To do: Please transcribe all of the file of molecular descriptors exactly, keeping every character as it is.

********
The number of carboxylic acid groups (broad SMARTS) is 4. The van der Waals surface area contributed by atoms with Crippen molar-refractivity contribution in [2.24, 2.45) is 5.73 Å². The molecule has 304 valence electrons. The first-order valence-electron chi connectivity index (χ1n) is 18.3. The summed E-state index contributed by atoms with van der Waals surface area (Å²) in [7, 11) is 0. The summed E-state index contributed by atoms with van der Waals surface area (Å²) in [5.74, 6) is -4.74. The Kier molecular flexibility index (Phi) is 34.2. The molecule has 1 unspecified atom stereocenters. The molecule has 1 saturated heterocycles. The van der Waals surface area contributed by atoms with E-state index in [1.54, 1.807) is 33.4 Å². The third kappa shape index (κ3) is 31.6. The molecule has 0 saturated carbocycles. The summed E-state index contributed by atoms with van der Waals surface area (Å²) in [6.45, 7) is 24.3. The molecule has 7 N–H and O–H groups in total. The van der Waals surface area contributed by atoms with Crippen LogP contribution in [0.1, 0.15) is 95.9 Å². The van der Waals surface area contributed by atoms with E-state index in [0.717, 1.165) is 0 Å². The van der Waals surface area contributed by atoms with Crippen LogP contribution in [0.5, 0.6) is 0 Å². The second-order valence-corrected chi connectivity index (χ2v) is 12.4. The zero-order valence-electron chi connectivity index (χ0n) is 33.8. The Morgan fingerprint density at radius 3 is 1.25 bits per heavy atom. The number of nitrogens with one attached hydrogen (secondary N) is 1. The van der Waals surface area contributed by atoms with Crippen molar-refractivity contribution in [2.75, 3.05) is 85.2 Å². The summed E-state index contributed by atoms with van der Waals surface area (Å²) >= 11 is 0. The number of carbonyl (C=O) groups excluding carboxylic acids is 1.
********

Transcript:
The number of carboxylic acid groups (broad SMARTS) is 4. The van der Waals surface area contributed by atoms with Crippen molar-refractivity contribution in [2.24, 2.45) is 5.73 Å². The molecule has 304 valence electrons. The first-order valence-electron chi connectivity index (χ1n) is 18.3. The summed E-state index contributed by atoms with van der Waals surface area (Å²) in [7, 11) is 0. The summed E-state index contributed by atoms with van der Waals surface area (Å²) in [5.74, 6) is -4.74. The Kier molecular flexibility index (Phi) is 34.2. The molecule has 1 unspecified atom stereocenters. The molecule has 1 saturated heterocycles. The van der Waals surface area contributed by atoms with E-state index in [1.54, 1.807) is 33.4 Å². The third kappa shape index (κ3) is 31.6. The molecule has 0 saturated carbocycles. The summed E-state index contributed by atoms with van der Waals surface area (Å²) in [6.45, 7) is 24.3. The molecule has 7 N–H and O–H groups in total. The van der Waals surface area contributed by atoms with Crippen LogP contribution in [0.1, 0.15) is 95.9 Å². The van der Waals surface area contributed by atoms with E-state index in [0.717, 1.165) is 0 Å². The van der Waals surface area contributed by atoms with Crippen LogP contribution in [0.5, 0.6) is 0 Å². The second-order valence-corrected chi connectivity index (χ2v) is 12.4. The zero-order valence-electron chi connectivity index (χ0n) is 33.8. The Morgan fingerprint density at radius 3 is 1.25 bits per heavy atom. The number of nitrogens with one attached hydrogen (secondary N) is 1. The van der Waals surface area contributed by atoms with Crippen molar-refractivity contribution in [2.75, 3.05) is 85.2 Å². The summed E-state index contributed by atoms with van der Waals surface area (Å²) >= 11 is 0. The number of carbonyl (C=O) groups excluding carboxylic acids is 1.